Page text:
Welcome to the Third Edition of the Encyclopedia of Science Fiction, edited by John Clute, David Langford, Peter Nicholls (emeritus) and Graham Sleight (managing). All the more than 17,600 entries are free to read online; a few samples appear below. Click here for the Introduction and more on the text; here for Frequently Asked Questions; here for Advice to Students on citations. Find entries via the search box above (more on searching here) or browse the menu categories to the right of the SFE logo. To see what links to the current entry and to identify contributors' initials, click the Incoming/Citation button at the top of the entry.

Lewisohn, Ludwig

Tagged: Author

(1882-1955) German-born translator, editor and author, in the US from 1890, who began writing work of genre interest with "The Cave of the Glittering Lamps" for All-Story in October-December 1910, a Lost Race tale set Underground. Of his many novels, Trumpet of Jubilee (1937), a tale about Hitler's Germany that ends in a Future War, is of sf interest. [JC]Ludwig Lewisohnborn Berlin: 30 May 1882died Miami Beach, Florida: 31 December 1955works Trumpet of Jubilee (New York: Harper and Brothers, 1937) [hb/]links Internet Speculative Fiction Database...


Tagged: Community | Fan

An sf group active 1938-1945, significantly located in New York, then and now the publishing centre for American sf. The group was notable for radical politics and the conviction that sf fans should be forward-looking and constructive; the name came from J Michael Rosenblum's UK fanzine, The Futurian. Though deeply involved in Fanzine publishing and internal fan politics, The Futurians also brought together many young fans who hoped to become sf writers, and whose works tended to reflect a more intense and less hostile focus on the future of Cities than typical of American sf. Members included Isaac Asimov, James Blish, C M Kornbluth, Walter Kubilius, David A Kyle, Robert A W Lowndes, John B...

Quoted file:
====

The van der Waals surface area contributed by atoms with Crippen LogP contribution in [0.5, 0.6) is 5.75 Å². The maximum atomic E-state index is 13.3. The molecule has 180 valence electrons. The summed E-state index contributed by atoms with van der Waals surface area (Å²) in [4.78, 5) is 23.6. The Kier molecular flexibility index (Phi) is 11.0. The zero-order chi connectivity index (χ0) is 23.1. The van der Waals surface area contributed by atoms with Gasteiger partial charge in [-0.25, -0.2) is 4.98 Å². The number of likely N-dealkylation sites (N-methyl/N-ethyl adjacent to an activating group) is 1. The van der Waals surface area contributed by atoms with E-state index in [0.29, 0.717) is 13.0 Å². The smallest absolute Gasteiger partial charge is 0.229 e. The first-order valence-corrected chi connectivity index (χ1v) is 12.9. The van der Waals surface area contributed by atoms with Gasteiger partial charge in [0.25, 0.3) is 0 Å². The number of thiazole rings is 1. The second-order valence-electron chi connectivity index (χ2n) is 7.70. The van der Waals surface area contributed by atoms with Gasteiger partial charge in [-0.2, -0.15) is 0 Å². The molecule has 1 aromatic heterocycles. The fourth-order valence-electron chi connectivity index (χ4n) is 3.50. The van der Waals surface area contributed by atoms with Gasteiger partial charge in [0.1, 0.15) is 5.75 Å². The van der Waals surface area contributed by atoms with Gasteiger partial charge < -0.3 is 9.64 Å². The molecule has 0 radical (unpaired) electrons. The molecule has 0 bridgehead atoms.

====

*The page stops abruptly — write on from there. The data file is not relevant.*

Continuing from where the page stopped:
World of Tomorrow

Tagged: Film

Animated short film (2015 US). Directed by Don Hertzfeldt. Screenplay by Don Hertzfeldt. Cast includes Julia Pott, Winona Mae. 17 minutes. Colour. Emily (Pott), a third-generation Clone, establishes contact with the four-year-old original Emily Prime (Mae), briefly bringing her to her own era through Time Travel in order to retrieve a treasured Memory. In the process, she inadvertently offers a glimpse of the Far Future, and the life/lives awaiting her in a sinister Utopia. Amid reminiscences of discount time travel, future careers, and the nature of the human in a somewhat brutal society, the elder Emily tries in vain to pass on message to her younger self: "Now is the envy of all the dead...


Tagged: Theme

"Time," a character explains in Ray Cummings's The Girl in the Golden Atom (stories 5 March 1919, 24 January-24 February 1920 All-Story Weekly; fixup 1921), "is what keeps everything from happening at once." This enormously broad sf theme is dealt with under several encyclopedia headwords, of which the most important is Time Travel. Physical travel through time is traditionally accomplished either by imaginary Technology in the form of a Time Machine, through the more or less "natural" accident of a Timeslip, or via a fixed-position Time Gate which may be either natural or artificial. Heedless use of time machines may – depending on the nature and stability of the fictional universe – lead t...

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